delicately-carved features, a high, fair forehead, and light hair, which had been well cared for. He looked like one of gentle blood. All seemed so mysterious, my heart yearned over him, and my tears fell fast. Father, mother, sisters, brothers-where are they? The morning papers represented the case, and called for information. He may have escaped in delirium from one of the hospitals! That evening, kind, gentle hands placed him in his soldier's coffin, and he had Christian burial at Hollywood, with the lonely word Stranger carved upon the headboard. We trust that the sad story in the papers may meet some eye of which he had once been the light, for he was surely Somebody's darling. Sweet lines have been written, of which this sad case reminds me:-- Into a ward of the whitewashed walls, Where the dead and dying lay- Wounded by bayonets, shells, and balls- Somebody's darling was borne one day:-- Somebody's darling! so young and brave, Wearing yet on his sweet, pale face- S
in that lovely spot. Most of them died before war came to distress them. The names of two persons I cannot omit, before whose tombs I pause with a feeling of veneration for their many virtues. One was that of Mrs. Sully, my music-teacher, a lady who was known and respected by the whole community for her admirable character, accompanied by the most quiet and gentle manner. The other was that of Mr. Joseph Danforth, the humble but excellent friend of my precious father. The cemetery at Hollywood is of later date, though many very dear to me repose amid its beautiful shades. But enough of the past and of sadness. I must now turn to busy life again, and note a little victory, of which General Lee telegraphed yesterday, by which we gained some four hundred prisoners, many horses and wagons, and 2,500 beeves. These last are most acceptable to our commissariat! The Southern Army are having an armistice of ten days, for the inhabitants of Atlanta to get off from their homes.
Robert Stiles, Four years under Marse Robert, Chapter 3: from New York to Richmond (search)
unable to recall the details, but I was notified to meet poor Beers' body at the train. Colonel, afterwards General, R. L. Walker (Lindsay Walker), commanding A. P. Hill's artillery, hearing that Beers had been killed on the 3d of May and buried upon the field, had the body exhumed and sent to me at Richmond. It is strange how everything connected with the burial, except the sad scene at the grave, seems to have faded out of my recollection. I know he was buried in our family lot in Hollywood, and as no one of us was buried there for long years after this, we must have bought the lot for the purpose. I remember, too, that we laid him to rest with military honors, Captain Gay's company, the Virginia State guard, acting as escort; and I must have ridden in the carriage with the stricken widow and his two little girls, for I distinctly recall standing between the children at the side of the open grave and holding a hand of each as the body of their hero-father was lowered to its
Southern Historical Society Papers, Volume 5. (ed. Reverend J. William Jones), Editorial paragraphs. (search)
se we remember that he was a gallant soldier in the famous old Rockbridge Artillery. Memorial day has not been forgotten this year at the South, and we trust that the time is far distant when our women shall cease to deck with flowers the graves of the patriot heroes who died for us, or to teach our children to cherish their memories and emulate their virtues. Our printers stopped work to-day (May the 22d) in order to join the throng that pressed through the avenues of beautiful Hollywood to deck the graves and honor the memories of the braves who sleep beneath its sod. As we gazed on the silent bivouack of the dead, and noted that all (from every State of the Confederacy and of every rank) were remembered, and that at least some simple flower decorated the grave of each, we felt that it might be gratifying to loved ones far away to assure them that Richmond still cherishes in her heart of hearts the boys who wore the gray and freely gave their lives in her defence. I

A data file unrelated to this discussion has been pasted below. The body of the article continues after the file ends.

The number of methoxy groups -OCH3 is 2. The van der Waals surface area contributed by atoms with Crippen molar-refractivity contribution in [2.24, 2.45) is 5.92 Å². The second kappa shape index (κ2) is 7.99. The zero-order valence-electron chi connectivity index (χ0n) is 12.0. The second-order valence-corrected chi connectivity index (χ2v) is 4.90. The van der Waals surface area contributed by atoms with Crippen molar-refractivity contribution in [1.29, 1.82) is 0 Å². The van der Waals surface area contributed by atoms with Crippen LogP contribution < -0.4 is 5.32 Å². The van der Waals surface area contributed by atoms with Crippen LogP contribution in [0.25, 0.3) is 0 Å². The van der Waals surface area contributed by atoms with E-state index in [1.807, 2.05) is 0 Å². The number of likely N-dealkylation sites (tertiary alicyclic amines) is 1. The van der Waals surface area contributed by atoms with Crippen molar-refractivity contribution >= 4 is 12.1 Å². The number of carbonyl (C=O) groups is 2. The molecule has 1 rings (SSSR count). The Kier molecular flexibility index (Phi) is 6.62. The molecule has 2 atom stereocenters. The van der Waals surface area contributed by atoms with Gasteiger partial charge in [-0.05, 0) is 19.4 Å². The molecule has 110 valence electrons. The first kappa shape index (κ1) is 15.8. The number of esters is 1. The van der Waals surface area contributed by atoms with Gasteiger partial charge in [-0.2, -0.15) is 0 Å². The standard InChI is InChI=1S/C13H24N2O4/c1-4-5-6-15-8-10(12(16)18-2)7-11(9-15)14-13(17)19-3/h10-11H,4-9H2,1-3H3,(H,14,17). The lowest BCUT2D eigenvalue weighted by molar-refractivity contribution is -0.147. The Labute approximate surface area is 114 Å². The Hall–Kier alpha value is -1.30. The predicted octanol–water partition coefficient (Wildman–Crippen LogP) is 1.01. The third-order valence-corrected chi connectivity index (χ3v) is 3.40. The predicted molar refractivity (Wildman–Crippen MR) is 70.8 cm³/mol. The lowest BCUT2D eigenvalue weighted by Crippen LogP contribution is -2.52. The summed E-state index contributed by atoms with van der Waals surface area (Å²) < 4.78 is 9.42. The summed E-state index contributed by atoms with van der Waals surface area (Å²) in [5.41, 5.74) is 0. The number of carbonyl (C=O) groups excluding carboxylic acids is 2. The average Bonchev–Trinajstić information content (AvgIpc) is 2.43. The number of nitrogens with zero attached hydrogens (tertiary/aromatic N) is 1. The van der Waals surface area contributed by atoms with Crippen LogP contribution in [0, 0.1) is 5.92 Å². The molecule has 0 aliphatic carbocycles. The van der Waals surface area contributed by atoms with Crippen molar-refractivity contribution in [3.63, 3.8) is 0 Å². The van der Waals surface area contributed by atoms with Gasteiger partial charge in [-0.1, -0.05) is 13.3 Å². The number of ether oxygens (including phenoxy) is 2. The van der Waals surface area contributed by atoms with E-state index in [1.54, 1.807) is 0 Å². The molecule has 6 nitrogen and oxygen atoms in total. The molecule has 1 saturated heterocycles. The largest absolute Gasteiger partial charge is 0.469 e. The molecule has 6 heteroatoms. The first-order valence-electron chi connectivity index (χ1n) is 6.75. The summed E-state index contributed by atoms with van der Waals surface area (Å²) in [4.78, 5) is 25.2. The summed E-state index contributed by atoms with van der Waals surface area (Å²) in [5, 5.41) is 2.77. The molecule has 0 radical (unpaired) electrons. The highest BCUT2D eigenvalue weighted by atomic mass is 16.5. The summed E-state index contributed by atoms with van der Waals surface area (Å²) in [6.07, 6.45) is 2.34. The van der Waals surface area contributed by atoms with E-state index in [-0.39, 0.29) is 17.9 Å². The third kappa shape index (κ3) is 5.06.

Robert Underwood Johnson, Clarence Clough Buell, Battles and Leaders of the Civil War: Volume 2., Richmond scenes in 1862. (search)
a military band preceding a soldiers funeral. One could not number those sad pageants: the coffin crowned with cap and sword and gloves, the riderless horse following with empty boots fixed in the stirrups of an army saddle; such soldiers as could be spared from the front marching after with arms reversed and crape-enfolded banners; the passers-by standing with bare, bent heads. Funerals less honored outwardly were continually occurring. Then and thereafter the green hillsides of lovely Hollywood were frequently up-turned to find resting-places for the heroic dead. So much taxed for time and for attendants were those who officiated that it was not unusual to perform the last rites for the departed at night. A solemn scene was that in the July moonlight, when, in the presence of the few who valued him most, we laid to rest one of my own nearest kinsmen, of whom in the old service of the United States, as in that of the Confederacy, it was said, He was a spotless knight. Spite o
ur tears be like rain, A truer cavalier we shall ne'er see again. Ah! the story he wrote with the point of his sword, How it thrilled through the cities, how it stirred up the land; Who can forget how the hireling horde Ran blating for mercy when he did command. At the North though they mock, and rejoice at his fall, With grief-laden flowers will we cover his pall. Oh! how like the besom of fate in their rear, Came the wave of his plume and the flash of his blade, When, bursting from covert, to his troopers will cheer, The bugle, it sounded the charge in the raid. Now his plume is at rest, his sword in its sheath, And the hand that should grasp it is nerveless in death. Make his grave where he fought, nigh the field where he fell, In blossoming Hollywood, under the hill, In sight of the hearth-stones he defended so well, That his spirit may be guardian sentinel still, And there let a finger of marble disclose The spot where he lies-point the skies where he rose. J. Marshall Hanna.